If you remember just one thing from high-school biology, it’s that the mitochondria are the powerhouses of the cell. But could mitochondria also hold the key to gene therapy and new tailored drug development for diseases and disorders?
Zengyi Shao, Vernon Guse Faculty Fellow and associate professor of chemical and biological engineering, and her team are developing a comprehensive mitochondrial genetic toolkit in a new project funded by the National Institutes of Health.
The toolkit will be used to untangle the complex nature of mitochondrial genetics and the impact mitochondrial DNA (mtDNA) mutations have on health disorders like type 2 diabetes, cancers and neurological disorders.
Model yeast mirrors human energy generation
Drawing on previous research on tailoring microbial platforms for specific purposes, Shao and Deon Ploessl, a Ph.D. student and National Science Foundation fellow in chemical and biological engineering, first plan to develop a new model yeast system to gain insights on mtDNA dysfunctions and how those connect to diseases.
“The previously well-studied model yeast is too dissimilar to human physiology, so we need a new option. We aim to establish a simple testbed that more closely mirrors human energy generation and offers practicality in terms of cost and timescale of genetic manipulations,” said Shao.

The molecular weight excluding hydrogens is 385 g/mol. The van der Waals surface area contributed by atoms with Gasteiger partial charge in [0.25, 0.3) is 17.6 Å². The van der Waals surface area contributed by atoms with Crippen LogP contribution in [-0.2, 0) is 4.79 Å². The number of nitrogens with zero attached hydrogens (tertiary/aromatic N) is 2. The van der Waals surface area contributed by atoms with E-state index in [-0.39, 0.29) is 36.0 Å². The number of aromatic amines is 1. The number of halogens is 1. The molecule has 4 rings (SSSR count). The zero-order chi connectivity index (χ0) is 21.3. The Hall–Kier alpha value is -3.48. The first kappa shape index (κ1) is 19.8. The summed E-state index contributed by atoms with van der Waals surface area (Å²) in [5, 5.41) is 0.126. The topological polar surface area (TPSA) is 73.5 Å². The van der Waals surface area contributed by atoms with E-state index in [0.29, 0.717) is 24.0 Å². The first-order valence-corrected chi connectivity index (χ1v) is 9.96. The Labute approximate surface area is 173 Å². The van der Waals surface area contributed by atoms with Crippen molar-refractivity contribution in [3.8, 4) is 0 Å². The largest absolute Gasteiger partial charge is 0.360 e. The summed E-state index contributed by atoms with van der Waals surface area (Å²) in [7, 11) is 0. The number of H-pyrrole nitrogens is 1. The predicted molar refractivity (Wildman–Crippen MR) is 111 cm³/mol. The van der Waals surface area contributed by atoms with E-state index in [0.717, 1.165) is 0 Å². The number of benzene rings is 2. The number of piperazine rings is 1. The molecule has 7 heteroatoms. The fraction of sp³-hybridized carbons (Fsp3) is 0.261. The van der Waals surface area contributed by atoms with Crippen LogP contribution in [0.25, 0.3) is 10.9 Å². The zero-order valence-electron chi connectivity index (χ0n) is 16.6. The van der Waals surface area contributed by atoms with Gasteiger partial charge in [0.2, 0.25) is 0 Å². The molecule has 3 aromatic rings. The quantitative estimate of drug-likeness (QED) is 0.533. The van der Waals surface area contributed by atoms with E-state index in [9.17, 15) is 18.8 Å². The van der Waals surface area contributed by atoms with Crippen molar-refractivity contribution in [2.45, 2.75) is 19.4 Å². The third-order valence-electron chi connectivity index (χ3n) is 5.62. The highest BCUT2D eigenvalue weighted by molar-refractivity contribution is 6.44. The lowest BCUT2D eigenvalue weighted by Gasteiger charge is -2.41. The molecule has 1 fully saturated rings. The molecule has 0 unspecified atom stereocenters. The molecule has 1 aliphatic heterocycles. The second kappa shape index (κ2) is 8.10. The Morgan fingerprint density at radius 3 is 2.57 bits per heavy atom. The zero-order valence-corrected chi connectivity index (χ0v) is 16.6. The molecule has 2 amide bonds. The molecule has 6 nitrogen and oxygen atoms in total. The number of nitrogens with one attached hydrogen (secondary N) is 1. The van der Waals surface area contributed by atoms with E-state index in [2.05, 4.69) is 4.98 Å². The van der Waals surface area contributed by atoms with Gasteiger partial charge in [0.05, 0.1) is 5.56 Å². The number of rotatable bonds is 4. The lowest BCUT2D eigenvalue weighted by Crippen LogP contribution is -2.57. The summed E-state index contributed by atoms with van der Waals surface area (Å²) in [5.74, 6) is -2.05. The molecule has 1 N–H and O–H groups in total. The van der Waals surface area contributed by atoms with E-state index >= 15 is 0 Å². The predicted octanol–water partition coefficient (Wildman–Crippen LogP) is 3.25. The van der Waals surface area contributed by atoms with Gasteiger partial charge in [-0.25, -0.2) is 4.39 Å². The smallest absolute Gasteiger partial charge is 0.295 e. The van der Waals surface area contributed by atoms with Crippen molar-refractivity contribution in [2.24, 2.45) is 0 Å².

Bringing CRISPR to mtDNA
The lack of an extensive mtDNA manipulation toolkit represents a major challenge in investigating the role of mtDNA and its mutations in eukaryotes, including humans.
“Our work aims to follow the development path of the CRISPR technology, which is currently capable of effectively editing nuclear DNA. We hope that labs can easily edit mtDNA in the same manner they edit nuclear DNA. This ability holds exciting potential across many disciplines,” said Ploessl.
Tailored treatments, broad applications
Shao’s team will use the genetic mtDNA toolkit to study specific mtDNA-associated diseases, such as obesity-related human illnesses. They plan to zero in on how modulating fluidity of inner mitochondrial membranes might change mitochondrial physiology, offering new customized drug development possibilities.
And the potential for mtDNA editing reaches far beyond biomedical applications to many other areas, such as agriculture.
“The possible avenues made accessible by an extensive mitochondrial manipulation toolkit seem limited only by one’s ingenuity. For example, producing livestock with increased body weights using the same amounts of feed. The strategies developed for mitochondrial manipulation could also mediate similar issues faced in chloroplast DNA engineering, potentially enhancing plant photosynthesis and biomass yields,” said Shao.